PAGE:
Graph Maker

by Jason Peasgood


Issue 32

Mar/Apr 88

Next Article >>

<< Prev Article



Jason Peasgood presents a utility for pie charts, bar graphs and line graphs for simple home use. The program is suitable for the 1029 printer but we have added a routine for Epson compatibles

Many Atari owners use their computers for some sort of business or record keeping so here is a simple utility to give all those dry figures a bit of sparkle. Graph Maker is not a super sophisticated program like the commercial B/Graph but it will produce neat graphs of various figures, percentages etc. which can be dumped out on a 1029, Epson or fully Epson compatible printer.

The program gives you a choice of either a Pie Chart, usually chosen for showing percentages of a base number, a Bar Chart for showing comparative values of different objects or a Line Graph, used for showing different values over a period of time.

The main listing for Graph Maker will print out graphs on a 1029 printer, but owners of Epson or Epson compatible printers can omit lines 30000 to 30150 from Listing 1 and use Listing 2 - instead. Just leave Listing 1 in memory and carry on typing Listing 2. Listing 2 can also be used as a stand alone routine for a Graphics 8 screen dump on an Epson or compatible printer:


The program has many easy to understand prompts throughout but details of each type of graph are given here for reference.

PIE CHART: This option allows you to show percentages of any number neatly in an accurately segmented circle. After the initial circle has been drawn you will be asked to input the base number. This is the total that the segments of the pie chart will be percentages of. You will then be asked for the number of fields you require which is the number of segments that the total will be divided into, so if you wanted 5 segments you would type 5.

The name and size of each field is then requested. The size should not be input as a percentage, but as the actual number it represents. Each segment is then calculated and drawn, and the name is printed next to it. After all the segments have been named and drawn you are asked for the title of the chart. You will finally be given the option of either dumping the screen to a printer, or creating another graph.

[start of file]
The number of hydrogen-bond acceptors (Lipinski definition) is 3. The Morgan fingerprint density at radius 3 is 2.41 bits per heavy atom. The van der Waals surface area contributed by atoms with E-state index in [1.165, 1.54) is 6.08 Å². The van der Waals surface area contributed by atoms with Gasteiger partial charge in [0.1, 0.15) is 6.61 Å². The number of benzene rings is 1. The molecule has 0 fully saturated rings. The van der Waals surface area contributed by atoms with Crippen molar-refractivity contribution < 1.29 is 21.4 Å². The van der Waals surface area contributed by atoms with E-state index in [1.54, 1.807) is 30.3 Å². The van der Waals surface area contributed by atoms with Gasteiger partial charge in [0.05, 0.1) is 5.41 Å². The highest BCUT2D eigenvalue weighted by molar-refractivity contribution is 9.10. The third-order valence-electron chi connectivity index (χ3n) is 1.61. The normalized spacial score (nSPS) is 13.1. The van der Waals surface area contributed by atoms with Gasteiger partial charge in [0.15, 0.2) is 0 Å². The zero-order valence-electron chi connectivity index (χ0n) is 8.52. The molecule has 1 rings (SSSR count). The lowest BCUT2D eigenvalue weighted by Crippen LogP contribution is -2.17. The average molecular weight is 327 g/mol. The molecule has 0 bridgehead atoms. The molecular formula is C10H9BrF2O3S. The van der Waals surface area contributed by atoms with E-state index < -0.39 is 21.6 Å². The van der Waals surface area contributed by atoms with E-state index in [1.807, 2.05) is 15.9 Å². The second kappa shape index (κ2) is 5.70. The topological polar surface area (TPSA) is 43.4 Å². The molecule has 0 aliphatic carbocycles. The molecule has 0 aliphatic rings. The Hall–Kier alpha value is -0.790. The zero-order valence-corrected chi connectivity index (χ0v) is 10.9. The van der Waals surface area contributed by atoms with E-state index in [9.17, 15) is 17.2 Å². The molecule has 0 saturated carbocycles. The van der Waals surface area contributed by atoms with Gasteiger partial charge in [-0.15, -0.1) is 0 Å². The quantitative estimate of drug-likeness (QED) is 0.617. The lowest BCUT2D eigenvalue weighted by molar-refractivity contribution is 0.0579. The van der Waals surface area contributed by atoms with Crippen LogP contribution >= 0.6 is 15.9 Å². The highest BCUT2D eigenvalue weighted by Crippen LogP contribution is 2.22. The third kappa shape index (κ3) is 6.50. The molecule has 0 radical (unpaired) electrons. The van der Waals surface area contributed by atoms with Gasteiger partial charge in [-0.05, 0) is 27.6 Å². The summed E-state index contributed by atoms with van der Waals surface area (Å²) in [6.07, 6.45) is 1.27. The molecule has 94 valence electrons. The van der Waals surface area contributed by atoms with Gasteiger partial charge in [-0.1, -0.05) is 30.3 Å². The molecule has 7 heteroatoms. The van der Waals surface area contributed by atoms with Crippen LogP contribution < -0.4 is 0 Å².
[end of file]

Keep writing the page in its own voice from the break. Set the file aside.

BAR CHART: You can use this option to create graphs with up to 36 bars across (the x-axis), and a wide range of scales are available on the y-axis.

After choosing the number of bars you want you are asked for the smallest number you want on the y-axis, which can be any number from 0-49. Next you are asked for the maximum, which can be any number from 1-50, as long as it is larger than the minimum number, but the difference between the two cannot be more than 18. The numbers on the y-axis are then plotted, with the scale calculated automatically thus using as much of the screen as possible.

The height of each bar is then requested. You must calculate the figures according to the scale selected and you can only enter whole numbers up to the maximum chosen. After the bar chart is drawn you are asked if you want to create another graph or print the current one. If you choose to print it you will be asked for individual names for each bar, and labels for both axes.

LINE GRAPH: This can be used to create a line graph, similar to the sort you see on a manager's office wall referring to sales over an amount of time, but the figures could represent anything such as the increase in a baby's weight over a given period of time for example.

You will first be asked for the number of points you want plotted, up to a maximum of 36. You are then asked for the y-axis scale and the value of the points on the x-axis, with the same rules applying as for the bar chart. The points are then plotted, according to the numbers that were entered, and joined up. When this is complete you are again asked if you want to dump this graph to a printer, or create another graph. If you choose to print it you will be asked for axis labels but you have a choice whether you want individual labels for each point or if the x-axis label is the general name. For example the x-axis could be called 'November' or each point on the x-axis could be a separate day/date.


General routines included in the program are a short program for printing text quickly onto a Graphics 8 screen and a routine for drawing an accurate circle. The printer dump routine is a Graphics 8 screen dump for the 1029 and starts at line 30000. Remember, if you have an Epson printer, use Listing 2 instead.


This program may not be as sophisticated as commercial products like Mini Office II or B/Graph, but it is a cheap and effective way to produce simple graphs and charts which should cope well for small every day needs like who pays what percentage of the telephone bill!

  AtariLister - requires Java